1979 Jeep Wagoneer. Nut & Bolt (sorta) restoration

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Prophet159
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1979 Jeep Wagoneer. Nut & Bolt (sorta) restoration

Postby Prophet159 » Mon Jan 08, 2018 4:43 pm

I’ve been meaning to start a build/restoration log of my 1979 Jeep Wagoneer. The history of this Jeep is a little unknown to me. I bought it from an older guy in Blaine, WA who intended to restore it, but had too many other projects on his hands. He got it from a guy in Arizona, which is all I know. I do not know the last time it ran, but I am guessing at least 10+ years ago.

I have wanted to restore a classic car since I was a kid and had finally reached a point in my life where it became feasible. I have also been in to trucks, Jeeps and off-roading since I could drive, so I thought I would combined the two things and restore an old Jeep. I started looking for a Wagoneer or Cherokee towards the end of 2016. I was aiming for something running, but with minimal need for body repair. I have almost no experience fixing rusted out body panels or pulling out large dents. I found several candidates on Craigslist over the course of a few months, but I usually end up finding too much rust or other problems I wasn’t comfortable with for their asking prices. In April 2017, I found a 1979 Wagoneer that wasn’t running, but the body and frame were in near perfect condition.

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I had actually been searching for a Cherokee, as my family had a ’76 when I was growing up and the nostalgia was playing a part in my search. I took a look at the ’79 above, and was very excited with what I found. The body (while in need a fresh paint job) was damn near perfect with only very light surface rust in a couple areas. The typical problem areas on these jeeps (floor boards and rear fenders) were in excellent condition with at worst very minor dime sized spots of surface rust you could clean off with a Scotch Pad. The trim pieces, plastics and glass were all in great shape and the interior wasn’t too bad either. The drawbacks were that the engine, tranny and t-case were not in the vehicle. In fact, they were sourced from a different ’79 the owner had come across. With those components not in the Jeep, I could not be sure I was getting everything I needed to make it run again. I also wasn’t that excited about it being a quadratrac Jeep with the offset rear differential. I had done plenty of research on it before hand and decided, while not perfectly ideal for me, it will still be a good setup. I could do the Mile Marker conversion, but I do not think I will; I am now starting to warm up to the original AWD setup.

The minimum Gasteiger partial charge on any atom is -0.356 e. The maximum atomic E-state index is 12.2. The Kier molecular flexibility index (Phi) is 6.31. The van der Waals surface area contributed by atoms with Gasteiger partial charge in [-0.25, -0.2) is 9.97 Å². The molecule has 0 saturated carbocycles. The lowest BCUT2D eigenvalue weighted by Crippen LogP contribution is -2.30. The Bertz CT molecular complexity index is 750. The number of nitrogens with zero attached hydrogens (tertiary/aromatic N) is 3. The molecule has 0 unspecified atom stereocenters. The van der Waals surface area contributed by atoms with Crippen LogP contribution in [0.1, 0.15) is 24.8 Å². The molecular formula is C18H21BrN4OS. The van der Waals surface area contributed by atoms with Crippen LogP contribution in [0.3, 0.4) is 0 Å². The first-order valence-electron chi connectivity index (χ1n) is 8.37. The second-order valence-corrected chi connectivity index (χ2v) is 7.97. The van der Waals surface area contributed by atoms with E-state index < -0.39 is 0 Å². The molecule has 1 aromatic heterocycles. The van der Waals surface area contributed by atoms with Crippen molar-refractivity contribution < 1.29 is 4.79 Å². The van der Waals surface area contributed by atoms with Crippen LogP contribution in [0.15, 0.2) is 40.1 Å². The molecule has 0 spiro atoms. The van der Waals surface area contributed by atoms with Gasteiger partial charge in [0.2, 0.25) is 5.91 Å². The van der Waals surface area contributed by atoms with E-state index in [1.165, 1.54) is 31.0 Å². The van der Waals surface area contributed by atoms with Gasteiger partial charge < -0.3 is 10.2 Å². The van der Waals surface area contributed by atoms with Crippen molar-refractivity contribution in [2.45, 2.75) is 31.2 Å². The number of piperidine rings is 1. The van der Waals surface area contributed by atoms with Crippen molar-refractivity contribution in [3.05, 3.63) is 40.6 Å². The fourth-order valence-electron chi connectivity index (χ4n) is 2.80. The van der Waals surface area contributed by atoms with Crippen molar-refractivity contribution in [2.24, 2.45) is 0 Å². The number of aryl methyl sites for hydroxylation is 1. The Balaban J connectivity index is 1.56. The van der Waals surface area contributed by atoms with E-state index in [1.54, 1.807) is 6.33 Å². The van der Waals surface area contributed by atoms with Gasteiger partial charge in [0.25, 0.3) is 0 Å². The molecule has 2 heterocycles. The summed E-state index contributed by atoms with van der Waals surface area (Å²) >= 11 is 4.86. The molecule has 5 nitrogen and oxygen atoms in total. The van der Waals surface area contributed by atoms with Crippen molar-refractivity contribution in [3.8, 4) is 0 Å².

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After looking it over, it seemed like I had pretty much everything I would need, so I made an offer and he accepted. I loaded it up on a flatbed trailer I borrowed and headed back home.

I took the next couple of days I had off to wash the years the Pacific North West had deposited on it as well as clean out the interior to get a better assessment of what I had. I was excited to see the green moss wash right off, revealing shinny chrome trim underneath, which would require minimal effort and expense to fully restore. I reinstalled the grill and headlights. I also mounted the Dick Cepek light bar and lights that were on my family’s ’76 Cherokee that I had been sitting at my parents’ house for the last 25 years. I took off the tow mirrors, but I think I’ll keep the plastic body mount points installed for future possible uses of the tow mirrors.

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As I started examining the motor, I started realizing that I did not have most of the accessory brackets or components. A York A/C compressor was sitting the cargo area, but the brackets for the compressor, alternator, power steering pump and air pump were missing. While not hard to find on eBay, I was not excited about the cost to acquire these brackets and components were adding up to. I spent a couple months after the purchase of the Jeep skimming eBay and Craigslist for a chance to source these parts and bought them when I found them reasonably priced.

I started mapping out the electrical and comparing it to the TSM my Haynes manual. Everything seemed to be there with the exception of the lighting harness. Funny enough, there is not a single bulb or wire in the Jeep for lighting. I have an EE degree, and I was actually planning on completely gutting the electrical wiring anyway and redoing it myself, so I wasn’t that disappointed.